20pluscommunitydigestion

There is a great difference in excellency, usefulness, and comfort between people of clear, digested knowledge, and confused, undigested apprehensions. -Richard Baxter

Archive for good grief

resolutions to die trying to live by

Death, it’s been said, is our last enemy. Though it befalls all men, it ought not ever been regarded as a purely natural event. We do not ever, as a professor I had once said, “make friends” with death. We may come to terms with it, acknowledge its reality and inevitability, learn to adjust to its demands–but never are we to smile at death, to welcome it as a benign, fortuitous thing, except in terms of what follows that death. The relief from suffering that death culminates in is a grace, but death, per se, is no cordial bedfellow. Why else would Jesus have been not merely sorrowful at Lazarus’ death, but, as the text says, indignant at its continued reality? Read the rest of this entry »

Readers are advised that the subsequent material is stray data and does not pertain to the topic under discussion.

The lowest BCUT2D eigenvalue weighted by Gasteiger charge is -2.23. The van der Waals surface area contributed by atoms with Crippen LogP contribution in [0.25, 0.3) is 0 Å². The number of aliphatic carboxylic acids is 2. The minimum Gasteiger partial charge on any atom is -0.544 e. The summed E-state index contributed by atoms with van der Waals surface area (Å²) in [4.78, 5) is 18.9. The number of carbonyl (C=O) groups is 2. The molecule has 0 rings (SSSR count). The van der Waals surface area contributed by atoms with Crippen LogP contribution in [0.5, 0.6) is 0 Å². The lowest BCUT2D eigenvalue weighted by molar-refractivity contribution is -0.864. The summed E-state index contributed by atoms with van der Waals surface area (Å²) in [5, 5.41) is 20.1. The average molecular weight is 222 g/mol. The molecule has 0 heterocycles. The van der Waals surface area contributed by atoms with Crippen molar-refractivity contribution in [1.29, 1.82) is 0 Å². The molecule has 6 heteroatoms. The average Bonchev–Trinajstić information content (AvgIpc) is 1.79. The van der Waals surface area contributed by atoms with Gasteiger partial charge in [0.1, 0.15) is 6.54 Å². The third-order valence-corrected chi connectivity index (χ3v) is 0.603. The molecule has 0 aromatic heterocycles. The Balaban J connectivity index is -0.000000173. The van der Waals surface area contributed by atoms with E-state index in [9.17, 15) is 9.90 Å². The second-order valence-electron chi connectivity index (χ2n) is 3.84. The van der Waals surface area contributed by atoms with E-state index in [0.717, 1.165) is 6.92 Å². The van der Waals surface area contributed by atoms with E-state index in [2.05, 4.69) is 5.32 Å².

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why losses are sometimes wins:


Eccl. 7:2 It is better to go to the house of mourning
than to go to the house of feasting,
for this is the end of all mankind,
and the living will lay it to heart.

we’ll be studying The Preacher’s musings starting in July (so start reading Ecclesiastes now, if you wish)

on death and dying…..and hope

When’s the last time you’ve been around someone who is dying? And what would you have said (and how would you have said it) if called upon to offer them hope? And while we’re at it, why do you think this question isn’t relevant until you’re older?
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